United Nations Recognises Namami Gange As One Of The Top 10 Pioneering Ecosystem Restoration Initiatives

The United Nations (UN) has recognised the Namami Gange initiative to rejuvenate India’s sacred River Ganga as one of the top 10 World Restoration Flagships to revive the natural world.

Namami Gange was selected from over 150 such initiatives from 70 countries across the globe. They were selected under the banner of the United Nations Decade on Ecosystem Restoration, a global movement coordinated by the United Nations Environment Programme (UNEP) and the United Nations Food and Agriculture Organization (FAO). 


UN recognition for Namami Gange

It is designed to prevent and reverse the degradation of natural spaces across the planet. The recognised initiatives, including Namami Gange, will now be eligible to receive UN support, funding or technical expertise. 

“Restoring the health of the Ganges, India’s holy river, is the focus of a major push to cut pollution, rebuild forest cover and bring a wide range of benefits to the 520 million people living around its vast basin. It also aims to revive key wildlife species, including river dolphins, softshell turtles, otters, and the hilsa shad fish,” it said.


Top-10 projects globally

Other initiatives recognised by the UN are Trinational Atlantic Forest Pact, Abu Dhabi Marine Restoration, Great Green Wall for Restoration and Peace, Multi-Country Mountain Initiative, Small Island Developing States Restoration Drive, Altyn Dala Conservation Initiative, Central American Dry Corridor, Building with Nature in Indonesia and Shan-Shui Initiative in China.

Namami Gange Director General G Asok Kumar received the award at a function at the 15th Conference of Parties (COP15) to the Convention on Biodiversity (CBD) in Montreal, Canada, on 14th December 2022, the World Restoration Day.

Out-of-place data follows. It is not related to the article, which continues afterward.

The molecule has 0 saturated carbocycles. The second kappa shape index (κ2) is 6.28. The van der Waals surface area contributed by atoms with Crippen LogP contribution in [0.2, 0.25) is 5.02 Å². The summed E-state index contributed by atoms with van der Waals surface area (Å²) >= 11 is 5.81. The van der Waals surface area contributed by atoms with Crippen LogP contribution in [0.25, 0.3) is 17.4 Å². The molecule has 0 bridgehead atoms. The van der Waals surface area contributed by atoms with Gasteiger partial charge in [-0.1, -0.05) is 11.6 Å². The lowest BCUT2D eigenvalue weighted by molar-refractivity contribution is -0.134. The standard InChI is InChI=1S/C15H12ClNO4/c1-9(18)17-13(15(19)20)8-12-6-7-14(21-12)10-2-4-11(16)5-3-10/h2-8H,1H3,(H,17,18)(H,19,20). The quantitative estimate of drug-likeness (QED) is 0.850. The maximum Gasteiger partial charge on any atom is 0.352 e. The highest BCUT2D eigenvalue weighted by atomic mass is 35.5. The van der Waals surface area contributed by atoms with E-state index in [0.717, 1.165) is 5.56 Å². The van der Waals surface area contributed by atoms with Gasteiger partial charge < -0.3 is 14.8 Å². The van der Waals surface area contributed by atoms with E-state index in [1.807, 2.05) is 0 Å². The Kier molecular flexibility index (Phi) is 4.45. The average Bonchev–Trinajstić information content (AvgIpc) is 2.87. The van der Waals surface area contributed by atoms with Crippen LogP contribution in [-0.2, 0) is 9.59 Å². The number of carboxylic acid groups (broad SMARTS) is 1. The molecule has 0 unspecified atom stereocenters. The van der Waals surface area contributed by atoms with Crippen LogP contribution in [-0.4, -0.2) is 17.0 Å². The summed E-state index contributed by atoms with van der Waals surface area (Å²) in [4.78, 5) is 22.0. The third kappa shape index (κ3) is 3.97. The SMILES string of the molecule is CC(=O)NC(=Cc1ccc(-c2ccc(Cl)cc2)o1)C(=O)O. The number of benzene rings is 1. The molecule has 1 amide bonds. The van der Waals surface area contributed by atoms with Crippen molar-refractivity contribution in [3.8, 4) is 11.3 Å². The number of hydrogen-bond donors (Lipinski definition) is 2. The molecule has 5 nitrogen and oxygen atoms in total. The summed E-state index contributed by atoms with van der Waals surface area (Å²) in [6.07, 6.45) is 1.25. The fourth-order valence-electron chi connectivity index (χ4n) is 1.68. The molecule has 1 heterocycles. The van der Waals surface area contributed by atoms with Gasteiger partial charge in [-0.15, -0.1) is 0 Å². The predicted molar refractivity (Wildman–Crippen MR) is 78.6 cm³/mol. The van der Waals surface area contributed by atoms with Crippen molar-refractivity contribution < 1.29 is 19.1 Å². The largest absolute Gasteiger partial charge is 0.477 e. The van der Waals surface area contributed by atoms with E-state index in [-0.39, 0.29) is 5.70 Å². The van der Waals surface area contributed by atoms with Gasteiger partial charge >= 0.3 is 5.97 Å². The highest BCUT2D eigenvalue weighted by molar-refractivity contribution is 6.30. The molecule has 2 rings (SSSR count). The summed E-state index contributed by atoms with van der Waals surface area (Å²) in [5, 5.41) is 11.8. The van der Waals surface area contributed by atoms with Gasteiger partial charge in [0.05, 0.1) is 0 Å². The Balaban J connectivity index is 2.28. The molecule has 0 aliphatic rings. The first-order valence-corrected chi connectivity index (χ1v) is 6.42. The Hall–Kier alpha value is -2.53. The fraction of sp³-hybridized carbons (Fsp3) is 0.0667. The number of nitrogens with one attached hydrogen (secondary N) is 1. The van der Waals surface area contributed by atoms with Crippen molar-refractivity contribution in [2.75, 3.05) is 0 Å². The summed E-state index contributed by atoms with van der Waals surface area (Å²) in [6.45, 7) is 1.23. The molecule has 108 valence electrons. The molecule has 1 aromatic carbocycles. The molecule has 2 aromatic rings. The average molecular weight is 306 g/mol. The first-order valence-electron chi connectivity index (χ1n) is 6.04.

Testimony to the efforts  

“The recognition of Namami Gange as one of the top-10 ecosystem restoration initiatives in the world bears testimony to the concerted efforts being made by the National Mission for Clean Ganga, Government of India for the restoration of the riverine ecosystem. I hope that our endeavours provide a roadmap for other similar interventions across the globe,” Kumar said.

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Restoring Ganga and its ecosystem

“Our projects are designed to ensure that no untreated water- sewage or industrial effluent flows to Ganga river. 176 STPs with capacity to treat over 5000 Million Litres per Day are being constructed. The concerted efforts of the Mission have resulted in significantly enhanced capacity for treatment of sewage and industrial effluents in the Ganga basin; improvement in river water quality and biodiversity, manifested as increased population of Dolphins and its juveniles, Turtles, Otters, Gharials and fishes like Hilsa; and over 30000 hectare afforested among others,” he added. 

Namami Gange Programme was started in 2014 by Prime Minister Narendra Modi after recognising the need to rejuvenate River Ganga.


Youth involvement in keeping Ganga clean 

Kumar said that water recycling is being pushed very hard as part of the circular economy and steps are being taken to conserve biodiversity and protect spring sheds, etc. 

“The youth are engaged in diverse activities through trained volunteer cadres like Ganga Praharis, Ganga Doots, Ganga Quest etc. who through sheer passion have joined us in protecting the biodiversity of River Ganga. The rescue of Dolphins by these volunteers in the Ganga Basin is a case in point which has resulted in increased sighting of the aquatic species in the river,” he said. 

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